Eligible patients in the expansion cohort had advanced pRCC or other nccRCC variants harboring a major papillary component, confirmed by histology by a dedicated genitourinary pathologist at MSK. Cases of uRCC with papillary features were defined as uRCC with papillary growth pattern as a major component yet exhibiting features inconsistent with the diagnostic criteria of pRCC. Advanced disease was defined as unresectable, locally recurrent, or metastatic. Other inclusion criteria included age 18 years or older, no prior therapy with VEGF or mTOR inhibitors, and evidence of disease was measured according to Response Evaluation Criteria in Solid Tumors (RECIST) 1.1. (10)
We also included tumors suspicious for hereditary leiomyomatosis renal cell carcinoma syndrome-associated RCC but without a known FH germline alteration in the uRCC with papillary growth group. Every effort was made to further classify uRCC tumors and cases with histologic features suspicious for other established variants of RCC by analyzing available tumor material by immunohistochemistry, fluorescence in situ hybridization, or molecular testing, to eliminate patients from the uRCC group. (1)
Study participants self-administered oral everolimus 10 mg once daily and received intravenous infusions of bevacizumab at 10 mg/kg every 14 days at MSK. Therapy was continued until disease progression or treatment intolerance. Dosing interruptions and modifications for toxicities managed according to guidance in the protocol, which allowed for reducing the everolimus dose to 5 mg daily and then to 5 mg every other day. No dose reductions were recommended for bevacizumab, but dosing could be delayed or discontinued if held for more than eight weeks. If one drug was held or permanently stopped for adverse events, the other medication could be continued, provided it was deemed safe. (1)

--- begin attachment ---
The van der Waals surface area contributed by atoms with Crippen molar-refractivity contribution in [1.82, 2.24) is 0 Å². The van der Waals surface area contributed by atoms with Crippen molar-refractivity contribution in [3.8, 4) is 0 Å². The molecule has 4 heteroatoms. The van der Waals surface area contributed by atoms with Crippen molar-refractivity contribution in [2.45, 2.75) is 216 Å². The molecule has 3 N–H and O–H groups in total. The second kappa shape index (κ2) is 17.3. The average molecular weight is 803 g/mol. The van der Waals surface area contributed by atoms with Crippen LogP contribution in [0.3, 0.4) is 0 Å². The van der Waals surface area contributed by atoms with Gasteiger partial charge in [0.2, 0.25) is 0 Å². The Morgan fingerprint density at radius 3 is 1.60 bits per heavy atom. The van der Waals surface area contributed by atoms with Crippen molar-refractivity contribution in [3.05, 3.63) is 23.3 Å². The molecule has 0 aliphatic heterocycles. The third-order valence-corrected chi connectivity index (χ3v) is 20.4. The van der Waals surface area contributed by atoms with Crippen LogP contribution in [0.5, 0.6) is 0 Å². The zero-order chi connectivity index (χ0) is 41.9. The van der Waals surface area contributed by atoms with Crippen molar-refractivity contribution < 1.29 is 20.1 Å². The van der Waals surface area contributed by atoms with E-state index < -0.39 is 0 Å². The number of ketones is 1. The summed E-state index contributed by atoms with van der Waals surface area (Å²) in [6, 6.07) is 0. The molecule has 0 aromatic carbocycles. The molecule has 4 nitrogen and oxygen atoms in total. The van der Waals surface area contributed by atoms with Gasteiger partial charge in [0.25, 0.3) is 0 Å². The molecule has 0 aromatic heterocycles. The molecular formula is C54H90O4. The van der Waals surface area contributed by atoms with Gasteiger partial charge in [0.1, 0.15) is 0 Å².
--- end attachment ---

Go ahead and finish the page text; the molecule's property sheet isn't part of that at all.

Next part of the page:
Cross-sectional imaging occurred every two 28-day cycles until cycle six and then every three cycles until cycle 12, and every four cycles thereafter per response evaluation criteria in solid tumors (RECIST) 1.1. (10) We performed clinical and lab assessments twice during the first cycle and once thereafter, and also conducted urinalysis and fasting blood draw every two cycles. (1)
Finally, we performed next-generation sequencing using the MSK-IMPACT™ assay. (11) The tool is a hybridization capture-based assay with germline comparison for targeted deep sequencing of all exons and selected introns across a panel of 468 genes. We also conducted a dedicated next-generation sequencing analysis for germline events across 76 genes known to predispose patients to hereditary cancers. (1)
Thirty-nine patients with papillary variants of RCC enrolled in the trial and were treated in the first-line setting between August 2011 and December 2016, with 19 patients from the original cohort and 20 from the expansion cohort. In our present paper, we reported outcomes for 37 evaluable patients as follows.
One patient with uRCC with papillary features suffered clinically apparent disease progression during the second month of treatment and was taken off the trial before radiographic assessment was obtained. This patient was included in PFS analysis but not ORR, as required by the study protocol. A second patient with pRCC discontinued treatment after a single dose of bevacizumab due to safety concerns related to a large gingival defect that likely preceded study inclusion. This patient was removed from the study, replaced with another patient, and was not included in the PFS or ORR analysis. Both patients were included in the toxicity analysis. (1)
Most patients had uRCC with papillary features (24 patients, 61 percent), one had translocation-associated RCC with papillary features, and the remaining 14 patients (36 percent) had pRCC. Tumors categorized as uRCC with papillary features did not have clear cell features. However, some exhibited other patterns, including tubular, tubulocystic, and solid patterns. Twenty-nine patients (74 percent) had previously undergone nephrectomy. (1)